First impression on unpacking the Q702 test unit was the solid feel and clean, minimalist styling.
Kogan 27" LED monitor
This cheap 27-inch monitor looks great, despite an average design
Online-only electronics retailer Kogan is one of Australia’s tech success stories. It’s brought out a number of tech products, like TVs and digital radios, that are cheaper than the big brands without sacrificing quality.
- Excellent sharpness, brightness, contrast
- Low price
- Plasticky design
- No swivel or rotate on stand
Kogan’s budget 27-inch computer monitor is good value for its asking price. A high quality LG LCD panel and bright LED edge-lighting make up for a design that’s a little too plasticky.
Price$ 439.00 (AUD)
This latest product is a 27-inch computer monitor, with a WQHD resolution of 2560x1440 pixels, LED edge-lighting, and a panel sourced from LG’s high quality IPS range. Where similar LG products like the 27-inch IPS7 can cost $600+, Kogan’s monitor is $439.
Kogan 27” LED monitor: design, specifications, and features
The Kogan 27” is very simple, as computer monitors go. The square base of the stand connects to the monitor’s translucent, oval-shaped stem with a single thumbscrew — sandwich the two together, twist the screw, and the monitor is assembled. It’s not possible to remove the stem from the monitor itself, which would be an issue for anyone wanting to use the Kogan’s VESA mounting holes.
There’s no swivel or rotate adjustment on the stand, only a tilt option. The screen is able to tilt over a wide range though, including around 10 degrees forward, which is useful if you’ll be using it in a high position in a workspace.
The connections on offer at the back of the Kogan 27” monitor range from HDMI and VGA — both of which are only 1080p capable — to DisplayPort and dual-link DVI. We used the DVI port for the vast majority of our testing, connected to a Lenovo ThinkCentre M71e, with 1080p HDMI through a Dell Vostro 3560 notebook.
Our biggest gripe with the Kogan 27” LED monitor comes from the rather cheap look of its glossy black bezel and general design. The Kogan logo in the middle of the lower bezel is printed on rather than embossed, as are the labels for the monitor’s menu buttons, on the right side of the lower bezel. The bezel itself is two-tone with a brushed dark gunmetal below the glossy black, with a blue power LED.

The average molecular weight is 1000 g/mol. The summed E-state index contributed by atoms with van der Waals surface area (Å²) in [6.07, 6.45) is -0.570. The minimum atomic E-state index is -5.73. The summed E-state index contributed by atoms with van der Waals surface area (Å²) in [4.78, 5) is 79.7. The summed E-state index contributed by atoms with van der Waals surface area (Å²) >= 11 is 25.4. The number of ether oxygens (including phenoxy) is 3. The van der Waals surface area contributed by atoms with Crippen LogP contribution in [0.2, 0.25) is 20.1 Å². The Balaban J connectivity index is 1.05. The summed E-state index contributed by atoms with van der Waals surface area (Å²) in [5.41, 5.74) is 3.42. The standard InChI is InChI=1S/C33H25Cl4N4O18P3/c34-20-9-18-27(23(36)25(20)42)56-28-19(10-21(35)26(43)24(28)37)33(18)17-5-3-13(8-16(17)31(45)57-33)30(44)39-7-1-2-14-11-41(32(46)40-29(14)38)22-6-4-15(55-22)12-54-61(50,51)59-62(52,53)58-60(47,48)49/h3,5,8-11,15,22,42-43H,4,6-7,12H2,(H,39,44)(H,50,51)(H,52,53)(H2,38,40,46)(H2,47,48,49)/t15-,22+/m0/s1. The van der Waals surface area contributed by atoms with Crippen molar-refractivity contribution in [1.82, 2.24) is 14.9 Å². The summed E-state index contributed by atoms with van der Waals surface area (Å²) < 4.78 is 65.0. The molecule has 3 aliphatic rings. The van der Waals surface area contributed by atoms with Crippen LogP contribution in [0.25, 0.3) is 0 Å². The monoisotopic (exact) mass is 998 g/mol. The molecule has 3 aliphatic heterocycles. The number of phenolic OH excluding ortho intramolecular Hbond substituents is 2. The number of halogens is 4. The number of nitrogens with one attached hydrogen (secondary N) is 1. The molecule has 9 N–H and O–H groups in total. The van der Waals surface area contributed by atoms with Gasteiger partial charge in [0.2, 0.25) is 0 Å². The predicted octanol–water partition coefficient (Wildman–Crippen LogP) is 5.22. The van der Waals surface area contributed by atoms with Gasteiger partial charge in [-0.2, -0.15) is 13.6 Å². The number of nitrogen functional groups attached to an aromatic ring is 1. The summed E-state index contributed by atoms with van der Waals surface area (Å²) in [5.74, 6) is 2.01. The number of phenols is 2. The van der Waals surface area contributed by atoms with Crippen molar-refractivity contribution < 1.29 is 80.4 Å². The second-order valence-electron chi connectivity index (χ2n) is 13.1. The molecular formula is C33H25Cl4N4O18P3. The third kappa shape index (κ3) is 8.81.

The on-screen menu interface of the monitor is simple, but functional enough — six sub-menus covering all the standard video settings like brightness, contrast, horizontal and vertical screen position, and colour temperature with three presets and a custom mode with red/green/blue saturation settings. There’s an eco setting to optimise the screen for text or gaming, and a dynamic contrast mode that seemingly only serves to massively boost contrast to blow out highlight detail.
Kogan 27” LED monitor: picture quality and performance
The Kogan 27” LED monitor has a glossy finish to the screen, reflecting plenty of ambient light — so you’ll need to boost the screen’s brightness to compensate. The lack of a detail-muddying anti-glare or matte coating does mean that the screen is able to show every pixel of its 2560x1440p panel clearly, and while there’s no sharpness setting in the on-screen menu we didn’t see any need for one — there’s no haloing on the most difficult-to-display high contrast areas like black-on-white text, but it’s as sharp as we have seen on other 27-inch monitors.